This stat does not worry me. It seems that after Avatar, every other movie was in 3D. The only movies of the last few years that actually benefited from 3D were Life Of Pi and Avatar. I think people are tired of all the 3D movies too, because it’s more money to get the same experience you’d get in 2D. I was surprised it was such a big drop from 2013 even with more 3D films being made. Hopefully there will be less this year, and the ones that are 3D will be worth the extra money.
5. The gender balance
Since 2010, females have consistently made up a larger share of moviegoers, while the number of males has remained flat.
I was not aware of this. I suppose there are generally more chick flicks than than “guy flicks” being made. I’ve never noticed more women than men when I go to the movies, but I guess there are. How do they know that for sure though? I’ve never worked at a theater, but when I go to see a movie, I just say I want a ticket and they give me one. When that stat gets recorded, how do they know I’m a male? Online sales may require you to enter your gender, but at the box office, I don’t know how they do that.
Those are my thoughts on 2014’s box office numbers, and THR’s five worries about them. I do not believe people don’t want to see as much movies anymore. Less people went to them last year, but there weren’t a lot that warranted huge money gains. And these movies have to be good too. The opening weekend for Transformers 4 proved lots of people want to see transformers on the big screen. But it dropped steeply because it wasn’t good. Even the most hard core fan isn’t going to see that movie again if it sucks.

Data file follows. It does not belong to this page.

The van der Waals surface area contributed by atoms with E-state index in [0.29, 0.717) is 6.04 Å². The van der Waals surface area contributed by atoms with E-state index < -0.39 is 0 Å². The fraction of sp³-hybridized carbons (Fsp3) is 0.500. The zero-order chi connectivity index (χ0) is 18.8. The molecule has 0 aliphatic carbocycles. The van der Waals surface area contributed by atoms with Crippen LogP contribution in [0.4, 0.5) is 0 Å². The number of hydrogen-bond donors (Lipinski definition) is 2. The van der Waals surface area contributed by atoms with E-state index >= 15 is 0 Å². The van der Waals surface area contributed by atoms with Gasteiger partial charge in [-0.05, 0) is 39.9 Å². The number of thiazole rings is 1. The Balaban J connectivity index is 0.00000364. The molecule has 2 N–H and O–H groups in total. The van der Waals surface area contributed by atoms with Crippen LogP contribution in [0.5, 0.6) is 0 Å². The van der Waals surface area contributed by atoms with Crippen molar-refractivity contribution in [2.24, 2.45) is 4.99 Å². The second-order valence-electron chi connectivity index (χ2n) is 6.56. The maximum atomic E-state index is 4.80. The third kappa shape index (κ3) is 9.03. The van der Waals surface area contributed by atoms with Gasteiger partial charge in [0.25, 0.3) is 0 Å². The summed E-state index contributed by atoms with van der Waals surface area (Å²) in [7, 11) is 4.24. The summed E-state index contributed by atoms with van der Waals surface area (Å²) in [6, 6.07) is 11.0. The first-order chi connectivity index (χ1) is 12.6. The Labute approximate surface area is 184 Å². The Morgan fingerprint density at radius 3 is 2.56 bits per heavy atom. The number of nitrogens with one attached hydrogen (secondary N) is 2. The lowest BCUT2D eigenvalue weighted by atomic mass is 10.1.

I don’t think I will be talking about this next year. 2015 is going to have Avengers, Fast 7, Mission Impossible, Jurassic World, AND Star Wars. Domestic and global numbers are going to be sky high. Make good movies and people will see them. It’s that simple. It is a win win situation when Episode 7 is unbelievable, and Disney makes money off of it.
http://thr.com/node/780787 via @THR